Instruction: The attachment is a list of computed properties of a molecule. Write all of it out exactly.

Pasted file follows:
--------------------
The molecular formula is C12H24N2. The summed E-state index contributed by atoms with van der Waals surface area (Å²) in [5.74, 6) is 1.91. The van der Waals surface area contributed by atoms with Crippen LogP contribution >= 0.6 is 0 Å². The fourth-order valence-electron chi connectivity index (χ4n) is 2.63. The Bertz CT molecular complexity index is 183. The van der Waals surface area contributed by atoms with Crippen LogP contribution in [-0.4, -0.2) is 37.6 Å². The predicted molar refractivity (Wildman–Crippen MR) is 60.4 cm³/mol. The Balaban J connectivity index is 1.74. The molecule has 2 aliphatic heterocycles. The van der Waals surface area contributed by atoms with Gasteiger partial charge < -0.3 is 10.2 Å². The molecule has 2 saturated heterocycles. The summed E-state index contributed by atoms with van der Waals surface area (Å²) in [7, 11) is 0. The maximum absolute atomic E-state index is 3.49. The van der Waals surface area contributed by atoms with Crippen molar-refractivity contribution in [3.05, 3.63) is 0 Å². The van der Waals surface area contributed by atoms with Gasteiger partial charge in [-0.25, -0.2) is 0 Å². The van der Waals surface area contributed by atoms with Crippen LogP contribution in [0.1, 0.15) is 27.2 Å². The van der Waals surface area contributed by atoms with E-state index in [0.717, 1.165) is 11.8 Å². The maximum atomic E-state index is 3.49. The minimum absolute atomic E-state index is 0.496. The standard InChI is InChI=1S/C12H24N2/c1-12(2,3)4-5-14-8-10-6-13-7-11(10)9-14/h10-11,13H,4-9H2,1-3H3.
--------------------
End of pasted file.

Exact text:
The molecular formula is C12H24N2. The summed E-state index contributed by atoms with van der Waals surface area (Å²) in [5.74, 6) is 1.91. The van der Waals surface area contributed by atoms with Crippen LogP contribution >= 0.6 is 0 Å². The fourth-order valence-electron chi connectivity index (χ4n) is 2.63. The Bertz CT molecular complexity index is 183. The van der Waals surface area contributed by atoms with Crippen LogP contribution in [-0.4, -0.2) is 37.6 Å². The predicted molar refractivity (Wildman–Crippen MR) is 60.4 cm³/mol. The Balaban J connectivity index is 1.74. The molecule has 2 aliphatic heterocycles. The van der Waals surface area contributed by atoms with Gasteiger partial charge < -0.3 is 10.2 Å². The molecule has 2 saturated heterocycles. The summed E-state index contributed by atoms with van der Waals surface area (Å²) in [7, 11) is 0. The maximum absolute atomic E-state index is 3.49. The van der Waals surface area contributed by atoms with Crippen molar-refractivity contribution in [3.05, 3.63) is 0 Å². The van der Waals surface area contributed by atoms with Gasteiger partial charge in [-0.25, -0.2) is 0 Å². The van der Waals surface area contributed by atoms with Crippen LogP contribution in [0.1, 0.15) is 27.2 Å². The van der Waals surface area contributed by atoms with E-state index in [0.717, 1.165) is 11.8 Å². The maximum atomic E-state index is 3.49. The minimum absolute atomic E-state index is 0.496. The standard InChI is InChI=1S/C12H24N2/c1-12(2,3)4-5-14-8-10-6-13-7-11(10)9-14/h10-11,13H,4-9H2,1-3H3.